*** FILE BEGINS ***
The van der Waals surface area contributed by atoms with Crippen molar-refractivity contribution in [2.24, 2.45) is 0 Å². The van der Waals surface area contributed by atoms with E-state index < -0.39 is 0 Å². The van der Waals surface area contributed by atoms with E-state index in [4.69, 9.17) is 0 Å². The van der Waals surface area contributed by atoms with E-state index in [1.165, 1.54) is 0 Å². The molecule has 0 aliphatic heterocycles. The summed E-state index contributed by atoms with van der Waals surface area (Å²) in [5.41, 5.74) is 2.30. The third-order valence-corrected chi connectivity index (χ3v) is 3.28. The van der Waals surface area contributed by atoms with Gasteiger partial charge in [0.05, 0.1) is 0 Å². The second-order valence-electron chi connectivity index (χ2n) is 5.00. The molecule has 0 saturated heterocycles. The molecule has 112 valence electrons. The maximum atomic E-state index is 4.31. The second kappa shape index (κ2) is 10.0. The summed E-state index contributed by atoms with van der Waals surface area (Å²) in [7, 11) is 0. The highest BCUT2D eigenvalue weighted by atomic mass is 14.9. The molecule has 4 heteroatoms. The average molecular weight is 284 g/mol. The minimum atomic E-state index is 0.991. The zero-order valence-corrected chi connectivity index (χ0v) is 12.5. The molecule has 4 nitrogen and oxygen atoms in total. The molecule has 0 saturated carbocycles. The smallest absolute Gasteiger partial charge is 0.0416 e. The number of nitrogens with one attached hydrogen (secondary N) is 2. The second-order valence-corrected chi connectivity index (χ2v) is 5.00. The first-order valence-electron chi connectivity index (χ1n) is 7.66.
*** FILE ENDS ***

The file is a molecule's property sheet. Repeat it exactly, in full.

The van der Waals surface area contributed by atoms with Crippen molar-refractivity contribution in [2.24, 2.45) is 0 Å². The van der Waals surface area contributed by atoms with E-state index < -0.39 is 0 Å². The van der Waals surface area contributed by atoms with E-state index in [4.69, 9.17) is 0 Å². The van der Waals surface area contributed by atoms with E-state index in [1.165, 1.54) is 0 Å². The molecule has 0 aliphatic heterocycles. The summed E-state index contributed by atoms with van der Waals surface area (Å²) in [5.41, 5.74) is 2.30. The third-order valence-corrected chi connectivity index (χ3v) is 3.28. The van der Waals surface area contributed by atoms with Gasteiger partial charge in [0.05, 0.1) is 0 Å². The second-order valence-electron chi connectivity index (χ2n) is 5.00. The molecule has 0 saturated heterocycles. The molecule has 112 valence electrons. The maximum atomic E-state index is 4.31. The second kappa shape index (κ2) is 10.0. The summed E-state index contributed by atoms with van der Waals surface area (Å²) in [7, 11) is 0. The highest BCUT2D eigenvalue weighted by atomic mass is 14.9. The molecule has 4 heteroatoms. The average molecular weight is 284 g/mol. The minimum atomic E-state index is 0.991. The zero-order valence-corrected chi connectivity index (χ0v) is 12.5. The molecule has 4 nitrogen and oxygen atoms in total. The molecule has 0 saturated carbocycles. The smallest absolute Gasteiger partial charge is 0.0416 e. The number of nitrogens with one attached hydrogen (secondary N) is 2. The second-order valence-corrected chi connectivity index (χ2v) is 5.00. The first-order valence-electron chi connectivity index (χ1n) is 7.66.